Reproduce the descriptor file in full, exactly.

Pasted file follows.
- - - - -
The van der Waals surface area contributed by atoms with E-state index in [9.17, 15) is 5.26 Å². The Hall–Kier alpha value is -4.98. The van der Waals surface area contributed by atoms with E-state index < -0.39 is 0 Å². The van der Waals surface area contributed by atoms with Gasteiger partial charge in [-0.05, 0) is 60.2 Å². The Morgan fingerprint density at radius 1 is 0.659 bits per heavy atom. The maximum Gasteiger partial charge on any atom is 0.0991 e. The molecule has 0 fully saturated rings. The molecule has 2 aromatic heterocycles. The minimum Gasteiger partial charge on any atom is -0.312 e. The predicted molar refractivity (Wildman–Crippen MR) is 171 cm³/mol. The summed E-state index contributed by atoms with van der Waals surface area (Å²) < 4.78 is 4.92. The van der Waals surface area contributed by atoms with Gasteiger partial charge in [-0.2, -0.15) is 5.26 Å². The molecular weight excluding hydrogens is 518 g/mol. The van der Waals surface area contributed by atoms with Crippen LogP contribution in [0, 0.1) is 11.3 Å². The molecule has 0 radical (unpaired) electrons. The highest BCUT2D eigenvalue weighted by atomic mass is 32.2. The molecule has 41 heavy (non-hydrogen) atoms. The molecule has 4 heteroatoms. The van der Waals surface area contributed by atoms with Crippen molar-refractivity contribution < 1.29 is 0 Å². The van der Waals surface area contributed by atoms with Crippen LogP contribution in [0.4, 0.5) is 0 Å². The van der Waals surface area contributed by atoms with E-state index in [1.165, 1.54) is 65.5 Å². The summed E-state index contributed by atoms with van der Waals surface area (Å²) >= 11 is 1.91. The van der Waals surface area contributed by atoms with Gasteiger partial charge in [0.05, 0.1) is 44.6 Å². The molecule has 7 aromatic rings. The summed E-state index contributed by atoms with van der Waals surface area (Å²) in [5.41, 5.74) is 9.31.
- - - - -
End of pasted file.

The van der Waals surface area contributed by atoms with E-state index in [9.17, 15) is 5.26 Å². The Hall–Kier alpha value is -4.98. The van der Waals surface area contributed by atoms with E-state index < -0.39 is 0 Å². The van der Waals surface area contributed by atoms with Gasteiger partial charge in [-0.05, 0) is 60.2 Å². The Morgan fingerprint density at radius 1 is 0.659 bits per heavy atom. The maximum Gasteiger partial charge on any atom is 0.0991 e. The molecule has 0 fully saturated rings. The molecule has 2 aromatic heterocycles. The minimum Gasteiger partial charge on any atom is -0.312 e. The predicted molar refractivity (Wildman–Crippen MR) is 171 cm³/mol. The summed E-state index contributed by atoms with van der Waals surface area (Å²) < 4.78 is 4.92. The van der Waals surface area contributed by atoms with Gasteiger partial charge in [-0.2, -0.15) is 5.26 Å². The molecular weight excluding hydrogens is 518 g/mol. The van der Waals surface area contributed by atoms with Crippen LogP contribution in [0, 0.1) is 11.3 Å². The molecule has 0 radical (unpaired) electrons. The highest BCUT2D eigenvalue weighted by atomic mass is 32.2. The molecule has 41 heavy (non-hydrogen) atoms. The molecule has 4 heteroatoms. The van der Waals surface area contributed by atoms with Crippen molar-refractivity contribution < 1.29 is 0 Å². The van der Waals surface area contributed by atoms with Crippen LogP contribution in [0.4, 0.5) is 0 Å². The van der Waals surface area contributed by atoms with E-state index in [1.165, 1.54) is 65.5 Å². The summed E-state index contributed by atoms with van der Waals surface area (Å²) >= 11 is 1.91. The van der Waals surface area contributed by atoms with Gasteiger partial charge in [0.05, 0.1) is 44.6 Å². The molecule has 7 aromatic rings. The summed E-state index contributed by atoms with van der Waals surface area (Å²) in [5.41, 5.74) is 9.31.